The Brothers

A weird mixture of barely competent filmmaking, lowbrow humor, unabashed melodrama, and earnest intentions, The Brothers sends four black friends—a cross-section of upwardly mobile males—in search of a definition of contemporary sexual and filial propriety. Sometimes it combines the issues in an awkwardly revealing jumble. D.L. Hughley plays the only married member of the bunch, a man whose happy, fruitful partnership is threatened by his wife's aversion to oral sex. After negotiations to end her standoff break down, he retaliates by threatening to move his Alzheimer's-stricken mother (Marla Gibbs) into their house. Meanwhile, commitment-phobic Morris Chestnut seems to have found his dream woman (Gabrielle Union), but breaks it off immediately after discovering that she briefly dated his dad. And why does Bill Bellamy bounce from one bed to another and announce his distaste for black women? Could it be his loveless, chain-smoking mother? Only Shemar Moore seems to be free from the sticky logic of The Brothers' parent-to-child chain of emotional and sexual dysfunction, but Moore's relationship with a woman who's unhealthily fixated on guns carries its own issues. First-time director Gary Hardwick, who also scripted and appears in a cameo, doesn't really seem capable of delving deeply into a single plot, much less four, but it's easy to admire his attempts to squeeze a miniseries worth of material into a relatively short feature. Unfortunately, he rarely finds ways to move his stories forward, apart from an endless succession of apartment-bound scenes burdened with drab dialogue, and the occasional mournful piano solo when things turn serious. The one counterbalance for his lack of craft lies in his obvious concern for his characters and the issues at stake. One of the many pauses for speeches even includes an impassioned cry for female independence from Tatyana Ali. If the film didn't immediately cut to the heaving, bikini-clad chest of a bachelor-party attendee, her words might have been allowed some impact.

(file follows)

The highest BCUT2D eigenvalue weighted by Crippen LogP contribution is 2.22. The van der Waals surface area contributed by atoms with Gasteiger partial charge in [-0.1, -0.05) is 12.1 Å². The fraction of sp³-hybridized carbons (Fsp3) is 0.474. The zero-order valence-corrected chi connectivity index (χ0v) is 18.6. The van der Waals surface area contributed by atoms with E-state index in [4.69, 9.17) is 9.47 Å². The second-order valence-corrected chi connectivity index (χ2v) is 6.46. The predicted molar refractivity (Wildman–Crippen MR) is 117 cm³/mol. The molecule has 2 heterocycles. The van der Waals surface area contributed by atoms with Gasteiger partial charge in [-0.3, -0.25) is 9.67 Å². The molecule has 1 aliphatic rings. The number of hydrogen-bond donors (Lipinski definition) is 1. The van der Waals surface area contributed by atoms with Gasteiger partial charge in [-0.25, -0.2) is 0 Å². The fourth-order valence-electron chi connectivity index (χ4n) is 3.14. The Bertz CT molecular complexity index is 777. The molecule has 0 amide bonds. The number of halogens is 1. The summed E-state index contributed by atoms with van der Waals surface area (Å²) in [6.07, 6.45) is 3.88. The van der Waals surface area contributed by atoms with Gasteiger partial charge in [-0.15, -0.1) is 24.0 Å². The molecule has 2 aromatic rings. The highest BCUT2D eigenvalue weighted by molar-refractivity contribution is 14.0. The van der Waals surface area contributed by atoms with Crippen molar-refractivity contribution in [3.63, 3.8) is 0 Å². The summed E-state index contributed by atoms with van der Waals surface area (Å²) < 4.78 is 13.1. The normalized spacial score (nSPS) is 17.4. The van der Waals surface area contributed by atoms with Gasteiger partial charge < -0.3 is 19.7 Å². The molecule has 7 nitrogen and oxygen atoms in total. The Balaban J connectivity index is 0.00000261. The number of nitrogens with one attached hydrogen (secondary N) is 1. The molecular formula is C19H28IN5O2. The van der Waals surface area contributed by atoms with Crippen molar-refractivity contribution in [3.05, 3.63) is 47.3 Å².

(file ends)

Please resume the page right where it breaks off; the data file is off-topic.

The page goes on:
More DVD Review